Today, against the backdrop of the succession battle within the ANC, there are more and more commentators anxious about democracy’s future in South Africa. Is it under threat? Does the ANC really value constitutional democracy? And herein lies a paradox.
By the end of the 1970s Zanu and Zapu militia had held the Rhodesian army to a military stalemate – indeed, the war may even have been turning in their favour. The political breakthrough came soon after. A belligerent, racist regime was forced into constitutional negotiations that culminated in the first democratic elections. The Lancaster House Agreement may have been imperfect, but there was no doubting one thing: nationalist victories were democratic victories.
Since the mid-1950s a similar story had played itself out across the African continent. In 1957 the independent state of Ghana emerged. Then, in 1960, 17 new countries appeared within months of one another. By 1964 a further 11 countries had appeared on the African political map. With few exceptions they were the result of nationalist victories, celebrating the emergence of independent nation-states. With few exceptions they invoked the language and images of the democratic imaginary: power to the people. When the Freedom Charter declared in 1955 that "the people shall govern" it was echoing the mood across the African continent and the colonial world generally.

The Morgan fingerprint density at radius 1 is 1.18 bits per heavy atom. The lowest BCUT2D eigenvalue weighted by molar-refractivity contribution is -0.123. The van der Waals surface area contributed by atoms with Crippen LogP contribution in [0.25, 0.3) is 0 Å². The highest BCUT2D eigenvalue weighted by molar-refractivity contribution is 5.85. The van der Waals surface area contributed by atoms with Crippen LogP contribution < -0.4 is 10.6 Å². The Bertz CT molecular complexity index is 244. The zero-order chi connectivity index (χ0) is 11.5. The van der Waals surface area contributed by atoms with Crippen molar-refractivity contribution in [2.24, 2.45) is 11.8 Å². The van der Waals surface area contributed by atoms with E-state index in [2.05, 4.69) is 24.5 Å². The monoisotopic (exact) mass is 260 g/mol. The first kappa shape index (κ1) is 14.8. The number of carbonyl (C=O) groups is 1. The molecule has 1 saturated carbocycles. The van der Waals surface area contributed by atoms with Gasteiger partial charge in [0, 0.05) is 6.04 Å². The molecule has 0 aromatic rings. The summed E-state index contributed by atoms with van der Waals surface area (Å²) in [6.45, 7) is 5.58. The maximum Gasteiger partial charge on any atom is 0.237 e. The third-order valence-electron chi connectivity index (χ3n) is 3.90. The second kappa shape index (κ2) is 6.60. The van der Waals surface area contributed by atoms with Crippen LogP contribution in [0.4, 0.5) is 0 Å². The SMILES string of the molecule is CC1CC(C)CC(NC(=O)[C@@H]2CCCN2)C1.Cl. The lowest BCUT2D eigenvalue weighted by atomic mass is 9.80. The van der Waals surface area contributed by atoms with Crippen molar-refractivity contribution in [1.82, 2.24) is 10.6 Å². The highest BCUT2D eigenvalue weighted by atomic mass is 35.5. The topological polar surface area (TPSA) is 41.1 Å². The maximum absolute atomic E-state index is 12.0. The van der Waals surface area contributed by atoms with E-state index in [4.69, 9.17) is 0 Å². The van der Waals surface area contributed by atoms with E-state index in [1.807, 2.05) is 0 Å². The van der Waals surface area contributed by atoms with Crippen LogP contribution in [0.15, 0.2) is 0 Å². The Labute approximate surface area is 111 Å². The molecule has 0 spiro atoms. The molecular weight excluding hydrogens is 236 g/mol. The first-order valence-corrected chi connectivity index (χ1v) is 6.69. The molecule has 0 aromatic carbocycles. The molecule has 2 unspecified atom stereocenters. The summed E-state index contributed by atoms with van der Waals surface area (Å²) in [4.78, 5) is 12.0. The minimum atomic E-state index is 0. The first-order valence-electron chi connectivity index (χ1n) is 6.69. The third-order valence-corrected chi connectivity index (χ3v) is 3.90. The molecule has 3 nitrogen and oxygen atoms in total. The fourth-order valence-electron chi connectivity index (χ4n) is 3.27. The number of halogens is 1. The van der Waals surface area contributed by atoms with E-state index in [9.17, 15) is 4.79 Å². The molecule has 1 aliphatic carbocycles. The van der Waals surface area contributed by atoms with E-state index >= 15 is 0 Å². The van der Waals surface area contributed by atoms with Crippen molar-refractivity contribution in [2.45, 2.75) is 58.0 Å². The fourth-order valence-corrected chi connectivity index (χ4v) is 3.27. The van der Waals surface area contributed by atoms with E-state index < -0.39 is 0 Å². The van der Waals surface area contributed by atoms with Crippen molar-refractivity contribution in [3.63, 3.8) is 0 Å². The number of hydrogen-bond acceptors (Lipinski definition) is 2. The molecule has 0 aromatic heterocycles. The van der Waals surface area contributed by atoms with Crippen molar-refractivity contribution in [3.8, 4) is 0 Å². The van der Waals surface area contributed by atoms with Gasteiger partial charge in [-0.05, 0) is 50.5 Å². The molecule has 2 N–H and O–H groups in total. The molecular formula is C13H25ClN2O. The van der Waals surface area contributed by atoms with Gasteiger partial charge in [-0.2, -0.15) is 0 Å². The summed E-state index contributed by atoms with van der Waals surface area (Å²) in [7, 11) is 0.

This is why Qunta’s slip above is so important. It betrays a political logic at the heart of many transitions from colonialism. It also helps us further understand why national liberation has only rarely (India being the notable exception) resulted in democratic transformation – in Africa, but also in Asia and in Latin America. While scholars debate the relative weight of the colonial past on the present, the effects of globalisation and so on, it is worth asking if nationalism itself is not complicit in democracy’s still-born adventure.
Let us note two movements on Qunta’s terms. Firstly, the "we" whose anti-colonial struggle is "ours" is nothing less than people itself. Secondly, this "we", the people, is authentic only when it is either in or sanctioned by the nationalist movement. What has happened here is that the political space has come to be conflated with the space of the movement. Hence the ambivalent relationship of the nationalist movement to the democratic process. To the extent that the movement wins a democratic election, the results then merely confirm what the movement already assumes: that it is the authentic voice of the people. In the same way, democracy is valued to the extent that it is possible to pursue "the people’s" agenda through its mechanisms and institutions. When uncertainty enters the political scene, things look different. What does one make of a political opposition if "the people", “our people”, are always by definition unified in and around the nationalist organisation? Whom does it represent – if not "reactionary" forces (former colonisers, foreign interests, ultra-leftists). Moreover, if the nationalist movement is by definition the people’s own, then electoral loss can mean only one thing: sabotage by the enemies of the people. In which case one pursues "the people’s" agenda by other means ("states of emergency" and so on). Is this not the brutal logic at play in Zimbabwe today? If so, then it is time to ask: Is not the condition of democracy today the weakening of nationalist organisations in the body politic?